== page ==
Invent a new word. What is the word? What does it mean?
Have you ever heard an adult criticize someone younger for how that person speaks? Why do think adults do this?
Based on the reasons given in the article, do you think it makes sense that women are responsible for about 90 percent of linguistic changes today? Explain your response.
Do you think that teen girls "lead the way with language" in your school? Why or why not?
- Point out that languages follow rules. Letters or symbols spell words. These words have specific meanings. If you put the words together in the right order, they express an understandable thought. However, languages are also like living things. They grow and change over time. New words are invented and added. The meaning of existing words can be revised. Revised definitions may vary depending upon timeframe, geography or who is communicating and why.
- Select two words with multiple meanings, such as bad or cool. Write the words on the board. Encourage students to define each word in as many ways as they can. Examine how time, location and social situation affect the meaning of each word. Encourage students to introduce and examine other words in this same way.
- Then challenge students to create new words or write an entirely new language of their own. As a class, brainstorm ideas for how this could be done. For example, students could write a code, substitute letters or perhaps all words in a sentence must be in alphabetical order. Encourage students to be creative, but remind them that their words or languages must have rules that are easy to understand. If they don't, nobody will understand what they are saying.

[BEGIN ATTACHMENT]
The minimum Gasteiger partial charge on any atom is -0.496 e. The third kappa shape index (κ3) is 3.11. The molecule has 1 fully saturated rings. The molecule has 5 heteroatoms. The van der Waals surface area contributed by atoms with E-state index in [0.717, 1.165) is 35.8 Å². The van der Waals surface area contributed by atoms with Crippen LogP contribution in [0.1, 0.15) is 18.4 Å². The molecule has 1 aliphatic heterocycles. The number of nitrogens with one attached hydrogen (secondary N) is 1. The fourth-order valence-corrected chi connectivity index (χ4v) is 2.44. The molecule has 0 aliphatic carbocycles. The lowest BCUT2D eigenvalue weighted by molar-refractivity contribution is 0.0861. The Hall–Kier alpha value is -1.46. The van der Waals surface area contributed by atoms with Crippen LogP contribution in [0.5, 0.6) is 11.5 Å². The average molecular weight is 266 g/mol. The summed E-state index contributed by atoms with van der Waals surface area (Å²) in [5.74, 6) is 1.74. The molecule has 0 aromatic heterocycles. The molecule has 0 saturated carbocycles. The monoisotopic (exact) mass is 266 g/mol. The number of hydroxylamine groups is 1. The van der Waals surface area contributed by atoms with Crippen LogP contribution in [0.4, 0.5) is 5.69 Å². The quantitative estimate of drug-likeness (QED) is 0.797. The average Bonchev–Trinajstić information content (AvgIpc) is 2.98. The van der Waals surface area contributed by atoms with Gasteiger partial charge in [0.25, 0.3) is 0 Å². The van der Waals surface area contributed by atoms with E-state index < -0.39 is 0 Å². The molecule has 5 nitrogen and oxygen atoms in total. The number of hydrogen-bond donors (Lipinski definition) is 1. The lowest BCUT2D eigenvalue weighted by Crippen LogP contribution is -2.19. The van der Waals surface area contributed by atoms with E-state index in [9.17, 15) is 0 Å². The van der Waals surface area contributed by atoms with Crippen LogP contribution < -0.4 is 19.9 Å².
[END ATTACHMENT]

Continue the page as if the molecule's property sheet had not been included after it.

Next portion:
- Give students time to work on their languages. Encourage them to write a list of rules and a message to a classmate using their new words.
Challenge students to decipher each message and write a response in the new language. After all messages have been deciphered, discuss the activity as a class. Which messages were the most creative? Which ones best followed the language rules? Which messages used the most new words?
CUSTOMIZE THE LESSON:
As a class, write a simple set of language rules. Then divide the class into groups of four. Instruct each group to write a one-sentence message in the new language. Have two groups switch messages. Encourage group members to work together to decipher their message and write a one-sentence response.
As a class, write a simple set of language rules. Then divide the class into small groups. Instruct each group to write a short message in the new language. Tell students to create a dictionary of new words to help others decipher what they wrote. Have two groups switch messages. Using the other group's dictionary as a resource, challenge students to decipher the message and write a short response.
Divide the class into small groups. Supervise groups as they write a simple set of language rules. Then have each group write a short message in its new language. Have two groups switch messages. Using the other group's rules as a guideline, challenge students to decipher and respond to the message. If any students struggle to understand what a message says, instruct the two groups involved to work together to identify problem areas and write new rules that make the message easier to understand.
Assign each student a partner. Instruct pairs to write a detailed list of language rules and create a dictionary with several new words and their definitions. Tell pairs write a short message in their new language. Then have two pairs switch messages. Challenge students to decipher and respond to one another's messages. Encourage them to use the other pair's dictionary as a resource. If any students are unable to decipher a message, instruct the pair that wrote the note to provide more detailed rules for interpreting the new language.
Students are introduced to the the Nuu-chah-nulth people of British Columbia. They will learn to speak Nuu-chah-nulth words.
Students will learn about and listen to corridos or, narrative songs. Using what they learn, students will write their own corridos. The website is available in Spanish and English.
Students will explore the "Native Words, Native Warriors" website from the National Museum of the American Indian to examine how Native code talkers used their languages to serve their country and to continue the warrior tradition during World Wars I and II.
Smithsonian article about the women who worked at Bletchley Park during WWII, including those that worked as code-breakers.